Kaizen is a Japanese word that literally means “good change.” In the context of Lean it represents the idea of continuous improvement.
It is intended to represent a way of life and many small improvements that add up over time. However, the word has also been used to represent a concentrated improvement effort usually spanning a few days to a week.
For this reason, we can give two definitions:
- Kaizen – incremental change making big changes over a long period of time
- Kaizen blitz – concentrated change making big changes over a short period of time
Ordinary kaizen describes a single and typically small change for the better. It could be as simple repositioning a tool at your desk or at a workstation.
To understand what we’re talking about, check out these improvement video compilations by organizations practicing a variant of lean called “2 Second Lean.”
The purpose of kaizen is to involve everyone, everywhere, everyday in making simple improvements. These small improvements add up overtime and result in an extraordinary and never-ending transformation of processes.
Employee engagement on this level is challenging to establish, but once you’ve tapped into the brainpower of all employees (the so-called “eighth waste” of lean) you’ll have tremendous momentum for continuous improvement.
The phrase “kaizen blitz” is used to describe scheduled continuous improvement events. This is when dedicated resources of people, time, materials, and even money are given to a specific improvement cause.
Two simple but amazing examples of this are shown in the videos below.
Example at FastCap
Example at YellowTools
A kaizen blitz typically lasts no longer than a week with a definite start and end date.
In this time a team of employees may completely redesign a workflow, troubleshoot a problem, or accomplish some other impressive feat.
Great results are attainable because of the dedicated resources and hands-on nature of getting the work done.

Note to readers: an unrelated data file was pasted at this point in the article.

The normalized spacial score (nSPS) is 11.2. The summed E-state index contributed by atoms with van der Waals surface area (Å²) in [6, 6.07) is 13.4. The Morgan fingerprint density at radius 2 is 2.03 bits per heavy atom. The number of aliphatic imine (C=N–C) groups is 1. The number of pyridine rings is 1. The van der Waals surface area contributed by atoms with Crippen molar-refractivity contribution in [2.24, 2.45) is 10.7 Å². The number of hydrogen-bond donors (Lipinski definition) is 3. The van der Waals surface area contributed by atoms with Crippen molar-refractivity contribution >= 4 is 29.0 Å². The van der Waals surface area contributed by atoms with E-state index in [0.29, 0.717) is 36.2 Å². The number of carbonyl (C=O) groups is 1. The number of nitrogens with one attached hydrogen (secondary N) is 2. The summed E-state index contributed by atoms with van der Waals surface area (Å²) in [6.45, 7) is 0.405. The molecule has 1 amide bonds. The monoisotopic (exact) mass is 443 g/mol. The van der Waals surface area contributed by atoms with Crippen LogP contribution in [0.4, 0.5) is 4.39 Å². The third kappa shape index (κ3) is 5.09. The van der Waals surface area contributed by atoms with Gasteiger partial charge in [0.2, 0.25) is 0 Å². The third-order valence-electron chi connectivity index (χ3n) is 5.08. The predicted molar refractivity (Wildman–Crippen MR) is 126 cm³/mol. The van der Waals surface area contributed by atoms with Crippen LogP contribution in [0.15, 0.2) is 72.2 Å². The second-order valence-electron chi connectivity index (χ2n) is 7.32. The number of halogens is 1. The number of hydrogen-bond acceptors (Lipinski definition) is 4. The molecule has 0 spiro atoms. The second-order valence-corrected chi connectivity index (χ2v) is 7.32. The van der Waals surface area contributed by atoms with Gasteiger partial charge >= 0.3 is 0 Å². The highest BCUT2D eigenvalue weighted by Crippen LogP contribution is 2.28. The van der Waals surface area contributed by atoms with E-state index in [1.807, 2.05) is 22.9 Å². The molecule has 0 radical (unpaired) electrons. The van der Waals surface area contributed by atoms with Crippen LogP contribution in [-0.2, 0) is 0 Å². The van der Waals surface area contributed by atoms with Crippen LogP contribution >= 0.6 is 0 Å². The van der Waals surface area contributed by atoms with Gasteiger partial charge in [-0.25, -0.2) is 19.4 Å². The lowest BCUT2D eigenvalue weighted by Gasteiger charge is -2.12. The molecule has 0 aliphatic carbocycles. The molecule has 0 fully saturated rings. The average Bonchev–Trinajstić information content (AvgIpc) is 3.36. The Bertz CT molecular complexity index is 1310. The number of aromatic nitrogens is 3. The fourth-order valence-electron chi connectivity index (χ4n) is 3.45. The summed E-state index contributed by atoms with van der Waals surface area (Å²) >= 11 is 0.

However, it’s important to understand that a kaizen blitz is not a project. It is aggressively hands-on at the gemba—the place where the real work happens. The blitz doesn’t take place behind conference room doors, and it doesn’t theorize about how things are and how things “should” be.
Lastly, it’s important to understand that many kaizen blitzes can be replaced by individual small improvements made over a longer period of time. Treating continuous improvement as an event can be useful when applied appropriately. However, event-based kaizen blitzes are not equivalent to developing a kaizen culture in which everyone is involved in problem-solving and making improvements daily.
Laying a Foundation for Kaizen: Standard Work
Taiichi Ohno, the father of the Toyota Production System, famously said, “Without standards there can be no kaizen.” If you’re interested in creating a culture of continuous improvement, you must learn how to make your improvements stick with standardization.
Making kaizen stick requires basic stability of the process, standard work of the work methods, and a way for management to sustain the gains from kaizen and standardization.
Few organizations learn how to do this effectively, and so we recommend visiting our resource on standard work as well when considering the topic of kaizen.